Pascal's Ex-Pats To Open Senses Brasserie

Categories: Restaurant News
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Projected salmon dish at Senses
Patrick Gruest, General Manager at Pascal's On Ponce from January, 1996 to June, 1998, is getting ready to debut Senses Brasserie on Brickell Key this coming November. This is not new for Gruest, who has opened two restaurants of his own and two for national chains. He has been enjoying fine French cuisine since he was a young lad: "I had my first 'orgasmic' experience at Fernand Point when I was 6...I still remember the dish." The chef at Senses will be partner Fabien Micard, presently the sous chef at Pascal's. Micard used to own two restaurants in Champagne, France, where he is originally from.

Senses is being called a "contemporary European bistro.". "Many people don't have any idea about the French cuisine from today -- light, tasty, looking simple, just enhancing the quality of ingredients. A minimum of butter and cream. For this reason, I don't want to be labeled 'French.'" He goes on to say that they will be using "spices from around the world. Szechuan pepper with fish and chicken. Traditional Moroccan spices with lamb. Fresh lemongrass and ginger in a fish dish influenced by Vietnamese cuisine. It will not be fusion cuisine."

The Brickell Key eatery will also feature a raw bar, seafood platters, a charcuterie sampler, "and sometimes more traditional dishes like Veal Blanquette. It will be a relatively short menu that changes often." Appetizers will range from $9 to $14; entrees $18 to $25; desserts $4 to $10. The average check, according to Gruest, will be $19 for lunch and $45 for dinner -- wine included. There will be two hours of complimentary parking.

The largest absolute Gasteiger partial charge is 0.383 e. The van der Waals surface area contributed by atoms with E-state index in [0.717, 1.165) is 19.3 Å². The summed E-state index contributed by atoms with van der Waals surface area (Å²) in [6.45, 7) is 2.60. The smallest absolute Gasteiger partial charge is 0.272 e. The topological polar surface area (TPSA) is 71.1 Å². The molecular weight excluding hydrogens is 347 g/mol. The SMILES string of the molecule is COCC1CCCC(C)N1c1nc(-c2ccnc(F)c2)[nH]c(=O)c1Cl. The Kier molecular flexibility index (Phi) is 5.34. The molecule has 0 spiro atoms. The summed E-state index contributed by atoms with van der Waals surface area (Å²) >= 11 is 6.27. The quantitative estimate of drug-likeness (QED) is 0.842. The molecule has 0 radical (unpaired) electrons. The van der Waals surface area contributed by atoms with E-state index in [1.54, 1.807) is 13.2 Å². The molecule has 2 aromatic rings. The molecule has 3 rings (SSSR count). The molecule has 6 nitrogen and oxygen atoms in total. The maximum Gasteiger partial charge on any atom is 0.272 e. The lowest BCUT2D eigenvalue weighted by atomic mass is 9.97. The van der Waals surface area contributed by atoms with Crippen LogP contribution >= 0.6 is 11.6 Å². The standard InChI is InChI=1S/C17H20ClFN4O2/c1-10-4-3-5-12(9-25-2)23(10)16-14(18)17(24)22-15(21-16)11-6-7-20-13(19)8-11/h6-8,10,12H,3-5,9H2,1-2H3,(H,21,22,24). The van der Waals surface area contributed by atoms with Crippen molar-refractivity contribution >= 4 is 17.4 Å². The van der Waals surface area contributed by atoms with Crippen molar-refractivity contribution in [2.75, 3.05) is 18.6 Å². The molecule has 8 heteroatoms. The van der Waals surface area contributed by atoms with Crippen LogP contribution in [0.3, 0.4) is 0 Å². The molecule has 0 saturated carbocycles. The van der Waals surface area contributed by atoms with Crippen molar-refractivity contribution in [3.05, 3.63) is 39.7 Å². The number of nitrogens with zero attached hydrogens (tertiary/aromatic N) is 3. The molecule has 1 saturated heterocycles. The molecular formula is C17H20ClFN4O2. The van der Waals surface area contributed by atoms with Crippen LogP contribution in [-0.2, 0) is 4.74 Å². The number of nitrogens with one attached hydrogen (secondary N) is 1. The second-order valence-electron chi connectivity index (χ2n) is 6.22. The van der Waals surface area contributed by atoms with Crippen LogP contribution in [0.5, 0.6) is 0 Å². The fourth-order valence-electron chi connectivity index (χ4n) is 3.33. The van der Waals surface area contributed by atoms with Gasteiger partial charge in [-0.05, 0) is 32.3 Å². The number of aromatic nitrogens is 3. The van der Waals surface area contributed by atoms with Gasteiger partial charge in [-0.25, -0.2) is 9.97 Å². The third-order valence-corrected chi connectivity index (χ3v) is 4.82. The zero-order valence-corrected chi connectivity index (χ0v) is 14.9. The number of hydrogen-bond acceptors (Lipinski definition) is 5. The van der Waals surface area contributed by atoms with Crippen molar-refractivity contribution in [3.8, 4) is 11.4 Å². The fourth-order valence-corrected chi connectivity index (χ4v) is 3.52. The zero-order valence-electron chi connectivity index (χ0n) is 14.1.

Senses, housed in a 3,303 square-foot space (designed by architect Andre Aisner), will include an art gallery and a wine shop. The wines will come from the U.S., Europe, Latin America, Australia, and New Zealand -- "small producers, unusual appellations...our goal is to get the best values and quality of typical wines for the appellation or origin. We will deal with fifteen-plus importers/distributors." The price range will be from $14 to $300 -- "but mostly in the $15 to $75 range." Wine prices in the restaurant will be the same as in the shop, with a reasonable corkage fee added. "A bottle of real Champagne from France should go for $50 or $55 in the restaurant," says Gruest, adding that he isn't quite sure so many months away "due to the weak dollar."

So mark the calendar: November. That leaves Gruest and Micard plenty of time to line their ducks up (with orange sauce, of course).

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